It's a tiny plot of Turkey deep within violence-torn Syria -- a sacred mausoleum guarded by Turkish troops.

The memorial to Suleyman Shah, grandfather of Osman I, founder of the Ottoman Empire, has remained surrounded by a small contingent of Turkish soldiers even as Turkey helps to lead international condemnation of the Syrian regime, shutting its embassy in Damascus and demanding that President Bashar Assad resign.

Few travelers visited the tomb even before the Syrian government's violent crackdown on an uprising that began more than a year ago. But the site along the Euphrates River is revered by Turkey, a strongly nationalist country whose rights there stem from a 1921 treaty with France, then colonial power in Syria.

The Ottoman empire collapsed in the early 20th century, and foreign powers encroached on its former territories. An article in the 1921 Franco-Turkish agreement lets Turkey keep guards and hoist its flag at the Syrian tomb, described as Turkish property. The arrangement was renewed with an independent Syria.

"Our soldiers are still there. There is no problem at all," a Turkish military officer said on condition of anonymity because he was not authorized to speak to the media.

Still, sensitivities are extreme at a time when Turkey, and its Western and Arab allies, campaign for the downfall of the Syrian government and urge the Syrian opposition, including rebels, to unify. While Syria has not interfered with the Turkish soldiers, believed to number about a dozen, the instability sweeping the nation could pose problems to a tradition that seems to defy political realities.

Syria has made no public statements about the soldiers, possibly calculating that any move against them, particularly at a site heavy with Islamic symbolism, offers no political gain and only risks retaliation from its powerful neighbor. Turkey's military headquarters declined to talk to The Associated Press, a likely sign that it does not want to publicize the memorial amid Syria's chaos.

"This is a kind of a risk for Turkey," said Osman Bahadir Dincer, a Syria expert at the International Strategic Research Organisation, a center in Ankara, the Turkish capital. "If someone really wants to pull Turkey into the problem, they can use these soldiers as a provocation."

By that, he meant an attack or harassment of the troops at the fenced compound on a strip of land jutting into the water near the village of Karakozak, about 25 kilometers (15 miles) from Turkey. Most of the thousands of Syrian refugees who have crossed the border used routes west of the village. Turkey's consulate in Aleppo, southwest of Karakozak, remains open.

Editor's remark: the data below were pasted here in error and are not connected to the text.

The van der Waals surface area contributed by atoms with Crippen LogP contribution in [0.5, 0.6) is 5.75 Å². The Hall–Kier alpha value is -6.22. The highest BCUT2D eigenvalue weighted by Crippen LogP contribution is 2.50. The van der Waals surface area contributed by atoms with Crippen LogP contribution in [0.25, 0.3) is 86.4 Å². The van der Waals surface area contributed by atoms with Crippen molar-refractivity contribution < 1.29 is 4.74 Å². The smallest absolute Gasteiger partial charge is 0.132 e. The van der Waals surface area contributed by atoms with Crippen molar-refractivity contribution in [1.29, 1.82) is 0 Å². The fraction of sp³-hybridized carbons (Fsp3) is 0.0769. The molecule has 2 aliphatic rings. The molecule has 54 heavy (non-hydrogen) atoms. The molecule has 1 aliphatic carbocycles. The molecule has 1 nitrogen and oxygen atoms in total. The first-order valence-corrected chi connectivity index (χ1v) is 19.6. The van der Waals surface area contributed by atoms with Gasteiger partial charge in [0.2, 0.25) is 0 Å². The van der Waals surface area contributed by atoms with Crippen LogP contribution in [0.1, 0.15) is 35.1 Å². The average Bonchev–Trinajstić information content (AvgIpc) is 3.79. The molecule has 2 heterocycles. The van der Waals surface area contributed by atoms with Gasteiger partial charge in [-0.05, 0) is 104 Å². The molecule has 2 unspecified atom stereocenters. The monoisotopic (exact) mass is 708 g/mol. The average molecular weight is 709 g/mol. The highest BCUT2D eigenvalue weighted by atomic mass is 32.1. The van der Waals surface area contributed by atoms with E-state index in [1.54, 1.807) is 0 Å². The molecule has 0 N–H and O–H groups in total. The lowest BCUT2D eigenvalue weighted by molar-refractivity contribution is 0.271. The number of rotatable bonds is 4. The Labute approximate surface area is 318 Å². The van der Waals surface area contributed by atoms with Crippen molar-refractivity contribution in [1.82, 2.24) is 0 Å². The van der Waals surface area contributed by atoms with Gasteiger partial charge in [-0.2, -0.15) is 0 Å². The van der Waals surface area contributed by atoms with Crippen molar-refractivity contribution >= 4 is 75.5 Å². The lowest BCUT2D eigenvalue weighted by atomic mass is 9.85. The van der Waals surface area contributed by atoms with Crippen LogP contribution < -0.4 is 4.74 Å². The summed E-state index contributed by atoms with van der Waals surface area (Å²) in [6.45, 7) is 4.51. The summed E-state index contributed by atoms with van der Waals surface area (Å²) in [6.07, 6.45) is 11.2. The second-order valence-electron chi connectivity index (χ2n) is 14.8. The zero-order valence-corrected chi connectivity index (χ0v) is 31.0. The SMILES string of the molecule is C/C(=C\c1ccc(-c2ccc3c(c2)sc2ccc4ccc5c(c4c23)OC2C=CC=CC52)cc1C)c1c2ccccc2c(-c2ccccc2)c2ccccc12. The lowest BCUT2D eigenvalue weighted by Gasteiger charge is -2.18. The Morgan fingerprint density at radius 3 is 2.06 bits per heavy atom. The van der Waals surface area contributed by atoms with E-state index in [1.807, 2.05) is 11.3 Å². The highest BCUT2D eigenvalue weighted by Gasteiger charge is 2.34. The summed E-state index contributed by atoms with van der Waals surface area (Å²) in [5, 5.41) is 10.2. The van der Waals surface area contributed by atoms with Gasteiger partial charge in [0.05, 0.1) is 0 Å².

Pro-Assad groups in Syria are increasingly hostile to Turkey, which has considered establishing a buffer zone inside Syria if border security deteriorates, and some anti-government activists hope foreign militaries will feel compelled to intervene and topple Assad.

Photographs of the memorial, taken in recent years, show ramrod-straight sentries with rifles. Red and white Turkish flags fly on tall poles on the tended, lush-green lawn.

A Turkish battalion based near the Syrian border rotates units at the mausoleum, and there are no indications that this process has been disrupted despite the tensions. Turkey has urged its citizens to leave Syria, and its diplomatic missions were the target of angry protests by pro-Assad demonstrators.

In a 1970s agreement with Syria, Turkey moved the mausoleum, sacred in Turkish lore, to its current location because the old site at a castle further south was to be inundated by the waters of a new dam.

Soner Cagaptay, a senior fellow at the Washington Institute for Near East Policy, visited in 2006 and described it as a "surreal experience."

He said the surrounding landscape was desolate -- "there are no towns, tiny small villages here and there" -- and that he had to show his passport to enter. The soldiers seemed bored. The infrequent visitors who signed the log were mostly Turks or ethnic Turks from Germany, Azerbaijan, the United States and other countries.

"It's a mini-attraction," Cagaptay said. "It's like a mythical past. It is where it all started for the Turks in Turkey."

Shah, a Turkic leader, is said to have drowned in the Euphrates in the 13th century. His followers headed north into what is today Turkey, where they launched the Ottoman empire. Some historians question official accounts about Shah's tomb, saying they might have been retrospectively concocted to enrich an imperial, then national identity for Turks.

Mustafa Kemal Ataturk, Turkey's founder, rejected the legacy of the Ottomans and their Islamic precepts, deeming them backward and imposing a secular, Western-oriented outlook that remains the subject of national debate today. In Shah, though, he may have seen a link to Turkic origins in Central Asia, a source of veneration in his new order.

"Even Ataturk could not let go despite the fact that his reforms were so much about letting go of the Ottoman past," Cagaptay said. The mausoleum's newfound vulnerability in a country in conflict, he said, makes it potentially "more significant than it has ever been since the end of the Ottoman empire."